Penny wise and pound foolish examples are everywhere. The term comes from an old English proverb that is sometimes used in the United States & Canada as well. Penny and pound refer to English currency. Those that are penny wise and pound foolish make decisions that appear to be financially beneficial, but actually cost you more money in the long run.
If they pay a penie or two pence more for the reddinesse of them .. let them looke to that, a foole and his money is soone parted. – ye olde English proverb
If you’re on a personal finance journey right now then you most likely know all about the ‘big stuff’ – spending less than you earn, investing, avoiding debt, not paying for coffee at Starbucks. 🙂
But after you’ve picked all the “low hanging fruit” from your budget then your next steps are to look for other ways to be efficient in your life. This is where penny wise & pound foolish can come into play, because you might actually think you’re making the right move, when in fact you’re putting roadblocks on your own path. That’s no good.
Penny Wise and Pound Foolish Examples
Here are a few examples of being penny wise and pound foolish from the major areas in our budgets. Take a look and let me know what you think, and if you’ve got any examples of your own then please do leave them in the comments.
- You don’t have renters insurance because you’re being frugal, but your place gets flooded and your furniture, clothing, electronics, etc. are all ruined. Spend the $10-$15 per month on insurance now and save yourself thousands and thousands of dollars later.
- You go with the cheapest contractor you can find to replace the roof on your house and save a few bucks up front, only to find out later that you get what you pay for. Your shingles were installed incorrectly, you’ve got a leak in your roof which is going to cost you far more money than you “saved” up front.
- You’re sick, but avoid going to see your doctor because you don’t want to make that co-payment. Besides, you’ll be fine, right? 36 hours later you’re in the (very expensive) ER after your appendix burst.
- You eat inexpensive, fast food because you think it’s cheaper and more efficient than buying and preparing fresh meals at home. After a while your heath suffers and you end up paying for doctor visits, expensive prescriptions, etc.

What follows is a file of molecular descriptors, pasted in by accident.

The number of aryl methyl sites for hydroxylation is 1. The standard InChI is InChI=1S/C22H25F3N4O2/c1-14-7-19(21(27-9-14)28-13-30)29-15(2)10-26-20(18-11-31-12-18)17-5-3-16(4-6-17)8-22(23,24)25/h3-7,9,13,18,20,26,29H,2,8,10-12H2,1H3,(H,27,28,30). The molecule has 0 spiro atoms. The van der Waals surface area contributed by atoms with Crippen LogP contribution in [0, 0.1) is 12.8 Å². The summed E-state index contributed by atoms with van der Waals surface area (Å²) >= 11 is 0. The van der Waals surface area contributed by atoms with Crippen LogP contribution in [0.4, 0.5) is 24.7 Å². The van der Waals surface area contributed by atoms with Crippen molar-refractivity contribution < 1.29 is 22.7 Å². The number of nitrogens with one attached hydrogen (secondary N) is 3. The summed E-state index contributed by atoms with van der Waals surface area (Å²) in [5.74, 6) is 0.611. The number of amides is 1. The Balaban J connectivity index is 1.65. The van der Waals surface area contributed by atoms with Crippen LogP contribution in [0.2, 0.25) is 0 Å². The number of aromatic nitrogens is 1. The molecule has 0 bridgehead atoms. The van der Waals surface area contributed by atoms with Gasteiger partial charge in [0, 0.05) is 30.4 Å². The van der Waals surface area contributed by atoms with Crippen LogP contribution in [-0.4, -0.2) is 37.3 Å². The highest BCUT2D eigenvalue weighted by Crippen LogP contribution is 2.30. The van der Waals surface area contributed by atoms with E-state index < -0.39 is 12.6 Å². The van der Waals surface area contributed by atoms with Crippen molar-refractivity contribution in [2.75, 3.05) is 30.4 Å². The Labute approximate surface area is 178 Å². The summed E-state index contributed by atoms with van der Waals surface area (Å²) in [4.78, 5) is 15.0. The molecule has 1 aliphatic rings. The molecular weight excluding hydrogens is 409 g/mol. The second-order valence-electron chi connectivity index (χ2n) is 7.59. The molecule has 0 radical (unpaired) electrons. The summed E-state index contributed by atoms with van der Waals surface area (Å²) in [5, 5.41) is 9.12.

- You eat for $5.00 per day by dumpster diving, but end up paying far more in medical bills due to whatever virus you’ve caught by eating out of a dumpster.
When frugality goes too far https://t.co/mTdVP588af
— Ty Roberts (@GetRichQuickish) January 17, 2018
- You skip oil changes and regular maintenance on your car to save a few bucks, but end up paying for costly repairs down the road.
- Driving miles out of your way and waiting in line of idling cars at your local Costco to save $0.10 per gallon on gasoline. The amount you save isn’t worth the time, effort, and wear & tear on your vehicle.
- You’re driving through Ireland with a buddy when suddenly the spare tire you are driving on blows out …. check out the rest of this story in this awesome example from Retire Before Dad
- You don’t save for retirement today because you can’t afford to. But you’re not getting any younger and are unprepared when retirement age rolls finally around, so you have to continue trading your precious time in exchange for a meaningless paycheck.
- Doing your own taxes rather than paying for a professional. You might save a couple hundred bucks up front, but cost yourself thousands down the road in penalties or unclaimed tax benefits.
- You’re dependent upon a paycheck, but don’t give your all at work. Why? Because you’ve become distracted with your ‘side hustle,’ which isn’t earning your much money yet. As a result of your lack of focus you fail to get a promotion, or you get a smaller bonus, or worse – you lose your job.
- You take advantage of your employer (take home office supplies, are too liberal with discounts) and end up getting fired. Nice work saving a few bucks – it just cost you a fortune in lost income.
- You’ve been married for nearly 20 years and fail to continue dating your wife on a regular basis. Why? Because dinner and a movie and a babysitter for 4 kids is bloody expensive? A babysitter isn’t nearly as expensive as a divorce! Yikes. Nothing is more important that your relationships – don’t skimp in this area!*
* While some of you that know me might think I’m describing my own situation here, that’s not the case. My wife and I go on a date every Friday or Saturday. Best money I spend all week, without a doubt!
So that’s what I’ve got off the off the top of my head. Any of these ring true? Have you ever done anything to save (or make) money which ended up costing you more in the long run? Leave a comment below.